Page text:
Rita Lino

On most afternoons, the only way I can keep my armour on is to take my clothes off. I’m heartbroken but I have perfect tits, isn’t that enough?

When is nudity not naked? Perhaps when the body appears as a mask, a mask that refuses to be taken off, but is slowly shapeshifting nonetheless, slowly dying. I am looking, or trying to look, at Rita Lino’s Construction series, but there is something between us, between the viewer that I long to be become, and the mask of her appearance. I think it must be her perfect tits. Pardon the expression. They stare back at the viewer I’m unable to occupy, like a pair of alien eyes, forbidding me to go any further. They freeze me somehow, and stop any further thought from going on. They are alien eyes that the artist-model has grown out of her chest, in order to look in all four directions. In order to look out from the back of my head. In nearly every picture they stare back at me in mute accusation, framed by a beret which turns her into an artist, or a Latin American prisoner, or else wrapped in a sheet as a Muslim devout, or else taking that same sheet but letting it fall away in a breathless, post-coital question mark. We’re not done yet, are we?

With a series of simple domestic props she models a role, and then throws it away. Who am I now? The body is condemned to a series of attitudes, posings, readings. Unable to escape its status as a kind of book waiting to be read. Even the most casual geometries provoke a detailed, absolutely precise reading of who she is, and what she’s doing. The more beautiful she appears, the less doubt there can be. It’s déjà vu all over again.

There is something cold, some beat before speaking, some unnecessary distance in these pictures, that admits, even insists, on their act of framing. My perfect body produces a frame, a remove. It’s as if she’s standing right beside me looking, while at the same time she’s still lying there on her universe of a bed, playing with identities, letting them enter and exit her. Of course she is both photographer and subject. This double vision reproduces her body as the entire world, like in the photo which shows her masturbating while holding a National Geographic Atlas. It’s as if she’s learning the maps of the world, that are also the maps of herself, and she’s the only one who can bring herself pleasure because it’s a closed circuit, it’s a world within a world. She’s absolutely complete, viewer and viewed, there is nothing missing that another seer might fulfill, not even in the role of a voyeur. It’s like looking at a blank sheet of paper, or better, the shine off a white suit at high noon, the intense glare making it impossible to make out anything at all, except for a shimmering auratic certainty that lies beyond understanding.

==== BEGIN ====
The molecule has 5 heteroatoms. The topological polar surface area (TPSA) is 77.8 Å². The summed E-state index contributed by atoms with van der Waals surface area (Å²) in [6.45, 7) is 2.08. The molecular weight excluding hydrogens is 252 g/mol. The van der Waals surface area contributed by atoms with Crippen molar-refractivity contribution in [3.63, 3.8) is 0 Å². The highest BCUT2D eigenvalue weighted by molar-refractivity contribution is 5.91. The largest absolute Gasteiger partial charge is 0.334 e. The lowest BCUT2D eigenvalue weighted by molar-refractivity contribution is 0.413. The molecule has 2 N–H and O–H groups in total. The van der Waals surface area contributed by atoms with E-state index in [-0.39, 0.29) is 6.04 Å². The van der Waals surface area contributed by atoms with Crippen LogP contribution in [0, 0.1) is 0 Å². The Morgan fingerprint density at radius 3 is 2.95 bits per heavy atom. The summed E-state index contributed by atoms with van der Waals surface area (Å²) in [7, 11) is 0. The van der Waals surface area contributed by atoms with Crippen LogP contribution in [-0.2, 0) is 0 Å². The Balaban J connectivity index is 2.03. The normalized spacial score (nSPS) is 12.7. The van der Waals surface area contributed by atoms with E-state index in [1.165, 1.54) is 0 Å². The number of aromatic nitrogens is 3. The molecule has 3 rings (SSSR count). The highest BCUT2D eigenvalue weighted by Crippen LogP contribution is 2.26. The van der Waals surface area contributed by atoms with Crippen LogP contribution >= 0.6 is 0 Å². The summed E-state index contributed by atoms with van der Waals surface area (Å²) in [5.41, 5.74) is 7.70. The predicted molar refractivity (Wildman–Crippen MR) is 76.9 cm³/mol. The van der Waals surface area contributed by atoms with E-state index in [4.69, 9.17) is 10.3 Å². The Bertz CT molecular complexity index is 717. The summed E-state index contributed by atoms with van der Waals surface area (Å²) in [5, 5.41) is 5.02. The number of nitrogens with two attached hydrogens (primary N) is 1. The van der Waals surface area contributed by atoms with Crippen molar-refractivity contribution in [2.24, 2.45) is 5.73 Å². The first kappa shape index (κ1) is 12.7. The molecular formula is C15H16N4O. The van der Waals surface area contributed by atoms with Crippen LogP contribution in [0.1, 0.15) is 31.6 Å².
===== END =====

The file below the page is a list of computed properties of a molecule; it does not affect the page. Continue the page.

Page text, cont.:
When she appears, for instance, dressed in hardly there panties and socks, apparently rummaging though shelves full of clothing and linens, she embraces a democracy of objects. She is no different from anything around her. Her body is a kind of camouflage, she is just another manufactured product, waiting on the shelf to be noticed, to arouse a frisson of anticipation or recognition, before being swapped for another item.

I’m imagining Guy Debord’s face in place of her face, half way through yet another bottle of wine, scribbling notes for what would become The Society of the Spectacle. Or perhaps one of his obscure movies. They might conjure a subjectivity like this, as if a surgeon had turned its subject, itself, inside out, so that every kind of interiority could be laid out on the surface, and then scrubbed to a high gloss capitalist shine. I’m so young and perfect and beautiful. Who do you want me to be? And more importantly: can you afford it?

I can describe my work as animal, instinctive, intimate, narcissistic, filled with emotions and sensations. A true ego trip, a diary with a thousand interpretations.

I am what you want to see, I show you what I am not. Playing with my body, banalizing and putting it out of context is the space where I can imagine myself. My relationship with the camera is one you could call passionate. When I capture myself, I absorb it and it gives me pleasure. It’s my true lover. It knows me better than I know myself. It knows how to look at me and it shows me glimpses I could never see reflected on a mirror.

It’s not physical, it’s spiritual. There’s sex and pleasure; there are also sad stories in each of my pictures. Photography is my detox, my rehab. I’m not bashful.Rita Lino